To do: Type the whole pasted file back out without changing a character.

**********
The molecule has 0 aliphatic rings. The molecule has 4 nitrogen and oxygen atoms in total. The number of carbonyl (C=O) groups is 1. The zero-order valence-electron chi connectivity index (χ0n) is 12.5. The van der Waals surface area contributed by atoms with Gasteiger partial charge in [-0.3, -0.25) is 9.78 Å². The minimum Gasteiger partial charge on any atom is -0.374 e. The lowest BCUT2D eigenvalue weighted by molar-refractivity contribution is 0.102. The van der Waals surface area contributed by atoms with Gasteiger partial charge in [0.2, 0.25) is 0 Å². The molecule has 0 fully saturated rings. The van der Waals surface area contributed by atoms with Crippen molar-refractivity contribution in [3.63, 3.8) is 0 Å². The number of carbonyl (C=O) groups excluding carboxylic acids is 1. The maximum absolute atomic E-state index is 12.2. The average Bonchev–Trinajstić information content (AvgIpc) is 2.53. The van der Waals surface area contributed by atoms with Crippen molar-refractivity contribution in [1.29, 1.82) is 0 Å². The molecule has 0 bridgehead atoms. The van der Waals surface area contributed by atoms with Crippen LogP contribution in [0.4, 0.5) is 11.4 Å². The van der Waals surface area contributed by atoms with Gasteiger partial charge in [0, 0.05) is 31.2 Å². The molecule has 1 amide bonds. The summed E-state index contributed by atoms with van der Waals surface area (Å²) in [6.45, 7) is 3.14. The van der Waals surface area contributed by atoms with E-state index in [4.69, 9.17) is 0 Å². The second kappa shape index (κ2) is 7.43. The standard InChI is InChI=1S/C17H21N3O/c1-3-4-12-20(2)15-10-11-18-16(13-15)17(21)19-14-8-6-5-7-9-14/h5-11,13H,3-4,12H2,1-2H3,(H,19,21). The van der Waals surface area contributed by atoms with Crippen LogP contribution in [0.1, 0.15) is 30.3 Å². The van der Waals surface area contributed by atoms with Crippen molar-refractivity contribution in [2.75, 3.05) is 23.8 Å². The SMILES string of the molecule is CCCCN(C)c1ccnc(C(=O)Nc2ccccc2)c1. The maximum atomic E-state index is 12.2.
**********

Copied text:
The molecule has 0 aliphatic rings. The molecule has 4 nitrogen and oxygen atoms in total. The number of carbonyl (C=O) groups is 1. The zero-order valence-electron chi connectivity index (χ0n) is 12.5. The van der Waals surface area contributed by atoms with Gasteiger partial charge in [-0.3, -0.25) is 9.78 Å². The minimum Gasteiger partial charge on any atom is -0.374 e. The lowest BCUT2D eigenvalue weighted by molar-refractivity contribution is 0.102. The van der Waals surface area contributed by atoms with Gasteiger partial charge in [0.2, 0.25) is 0 Å². The molecule has 0 fully saturated rings. The van der Waals surface area contributed by atoms with Crippen molar-refractivity contribution in [3.63, 3.8) is 0 Å². The number of carbonyl (C=O) groups excluding carboxylic acids is 1. The maximum absolute atomic E-state index is 12.2. The average Bonchev–Trinajstić information content (AvgIpc) is 2.53. The van der Waals surface area contributed by atoms with Crippen molar-refractivity contribution in [1.29, 1.82) is 0 Å². The molecule has 0 bridgehead atoms. The van der Waals surface area contributed by atoms with Crippen LogP contribution in [0.4, 0.5) is 11.4 Å². The van der Waals surface area contributed by atoms with Gasteiger partial charge in [0, 0.05) is 31.2 Å². The molecule has 1 amide bonds. The summed E-state index contributed by atoms with van der Waals surface area (Å²) in [6.45, 7) is 3.14. The van der Waals surface area contributed by atoms with E-state index in [4.69, 9.17) is 0 Å². The second kappa shape index (κ2) is 7.43. The standard InChI is InChI=1S/C17H21N3O/c1-3-4-12-20(2)15-10-11-18-16(13-15)17(21)19-14-8-6-5-7-9-14/h5-11,13H,3-4,12H2,1-2H3,(H,19,21). The van der Waals surface area contributed by atoms with Crippen LogP contribution in [0.1, 0.15) is 30.3 Å². The van der Waals surface area contributed by atoms with Crippen molar-refractivity contribution in [2.75, 3.05) is 23.8 Å². The SMILES string of the molecule is CCCCN(C)c1ccnc(C(=O)Nc2ccccc2)c1. The maximum atomic E-state index is 12.2.